The continental weavers were famous for their art productions, French weavers early gaining a reputation, especially so those who worked the looms set up at the Savonnerie works under the direct patronage of Louis XIV., as the result of an invention of two French-men, Jehan Fortier and Pierre Dupont, who claimed to be the originators of a process enabling them to make carpets similar to those woven in Turkey. Not very long ago some of these carpets were loaned by the French Government to the authorities of the Victoria and Albert Museum, where they were on view for some months. Among those shown were many examples taken from the old palaces in France. It was at the Savonnerie works, which were founded in 1626, that so many carpets were woven for French kings. The method of producing those wonderful carpets has been compared with the building up of a mosaic by an arrangement of coloured cubes, which in the carpets are represented by the tufts of wool. The method is described in detail by an expert as follows : "Parallel warp threads were first arranged close together on the framework or loom, upon them the outline of a pattern was then roughly sketched. A weaver had near at hand a large cartoon showing the details of the pattern and the colours to be employed. He made the knots by hand on the warp threads, interlaced with the warp at right angles during the progress of the work. The pile produced by the knots was afterwards cut to an even level."
ENGLISH WOVEN TEXTILES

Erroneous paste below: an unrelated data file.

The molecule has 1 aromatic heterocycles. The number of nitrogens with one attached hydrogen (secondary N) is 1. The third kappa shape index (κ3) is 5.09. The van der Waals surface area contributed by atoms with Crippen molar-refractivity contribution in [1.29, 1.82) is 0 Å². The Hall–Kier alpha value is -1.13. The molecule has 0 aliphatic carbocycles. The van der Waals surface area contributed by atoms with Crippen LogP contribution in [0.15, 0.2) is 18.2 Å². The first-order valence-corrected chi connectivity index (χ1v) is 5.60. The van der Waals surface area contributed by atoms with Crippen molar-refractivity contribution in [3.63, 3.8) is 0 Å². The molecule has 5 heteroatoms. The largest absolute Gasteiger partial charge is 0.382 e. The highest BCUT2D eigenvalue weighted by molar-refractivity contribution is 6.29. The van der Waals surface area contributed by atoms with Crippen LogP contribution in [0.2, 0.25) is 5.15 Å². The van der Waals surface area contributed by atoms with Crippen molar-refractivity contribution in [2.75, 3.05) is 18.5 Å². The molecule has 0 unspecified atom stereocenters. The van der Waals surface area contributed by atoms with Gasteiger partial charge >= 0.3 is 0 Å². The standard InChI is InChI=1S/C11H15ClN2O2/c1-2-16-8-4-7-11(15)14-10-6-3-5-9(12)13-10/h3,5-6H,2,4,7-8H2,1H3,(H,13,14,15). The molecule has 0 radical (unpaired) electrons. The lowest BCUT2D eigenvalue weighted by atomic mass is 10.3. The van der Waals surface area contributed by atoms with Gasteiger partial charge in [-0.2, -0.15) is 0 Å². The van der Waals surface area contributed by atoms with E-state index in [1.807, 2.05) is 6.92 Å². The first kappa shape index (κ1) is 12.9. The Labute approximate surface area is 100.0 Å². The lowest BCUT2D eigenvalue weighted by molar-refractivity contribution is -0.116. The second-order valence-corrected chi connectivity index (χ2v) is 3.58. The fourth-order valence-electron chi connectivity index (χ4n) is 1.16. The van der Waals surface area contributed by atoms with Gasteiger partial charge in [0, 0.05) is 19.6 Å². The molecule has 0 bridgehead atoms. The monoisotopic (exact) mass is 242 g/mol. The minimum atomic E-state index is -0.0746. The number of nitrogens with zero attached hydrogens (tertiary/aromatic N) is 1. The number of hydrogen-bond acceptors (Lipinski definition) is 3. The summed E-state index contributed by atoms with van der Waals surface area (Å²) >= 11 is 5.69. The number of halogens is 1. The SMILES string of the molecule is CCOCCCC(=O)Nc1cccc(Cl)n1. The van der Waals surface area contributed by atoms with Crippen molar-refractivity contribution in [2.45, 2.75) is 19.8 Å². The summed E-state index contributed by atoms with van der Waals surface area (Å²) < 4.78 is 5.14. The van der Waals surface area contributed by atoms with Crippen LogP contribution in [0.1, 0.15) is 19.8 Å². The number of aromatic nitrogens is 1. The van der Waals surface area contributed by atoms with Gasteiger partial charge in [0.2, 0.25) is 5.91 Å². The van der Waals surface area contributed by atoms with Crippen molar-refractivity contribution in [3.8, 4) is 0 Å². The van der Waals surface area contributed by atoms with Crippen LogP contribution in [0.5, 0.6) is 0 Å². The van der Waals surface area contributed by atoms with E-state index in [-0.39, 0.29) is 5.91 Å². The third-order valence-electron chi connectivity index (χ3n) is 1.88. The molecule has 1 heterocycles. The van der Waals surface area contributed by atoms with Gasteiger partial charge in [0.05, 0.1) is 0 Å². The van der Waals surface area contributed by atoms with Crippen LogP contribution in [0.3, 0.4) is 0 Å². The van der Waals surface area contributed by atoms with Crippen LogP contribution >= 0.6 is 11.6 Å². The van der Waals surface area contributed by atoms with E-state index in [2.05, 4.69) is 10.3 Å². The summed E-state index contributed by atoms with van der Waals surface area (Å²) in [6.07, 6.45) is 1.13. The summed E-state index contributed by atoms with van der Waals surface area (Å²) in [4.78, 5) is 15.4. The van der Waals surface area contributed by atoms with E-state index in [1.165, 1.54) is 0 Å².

The story of the Flemish weavers who came over to this country and taught Englishmen how to make the most of their native products has often been told. They were successful in planting an important industry in England, and most of the carpets used as floor coverings when antique furniture, such as was made in the seventeenth and early eighteenth centuries, was used, were mostly made under their direction, or as the result of their instruction. The first impetus was repeated again when Flemish weavers settled in England, and received charters in 1701, enabling them to profitably make carpets at Axminster and Wilton. Some famous carpets were made in those towns ; Whitty, of Axminster, and Jeffer, of Frome, came into notoriety as the result of weaving carpets as large as 27 ft. by 17 ft.
Efforts were made to establish weaving in several places. The Mortlake factories were used chiefly for tapestries. In 1751 one Peter Parisot established a pile carpet school in Fulham, and many French weavers worked there. Brussels carpets, so-called, were introduced into Kidderminster by a Belgian weaver about 1750, the fabric being very heavy. The distinguishing marks were the same as in Brussels carpets to-day. They were formed of a ground and pile warp, the ground warp being made up of two sections, a small chain or linen thread and a " stuffer" warp of jute. Brussels pile warp is of two, three, or more layers of worsted thread, and in commercial parlance the varieties denoting quality and texture are described as 3-frame, 4-frame, and 5-frame; the higher the quality the greater number of frames. A Wilton carpet is described briefly as a Brussels with the pile loops cut to form a velvet face. Indeed the Wilton pile is but a replica of a velvet pile, the older carpets being all cut by hand.
Needlework carpets had some encouragement in the eighteenth century, when an effort was made to improve textile arts, and the Society for the Encouragement of Arts, Manufactures, and Commerce offered premiums in 1758.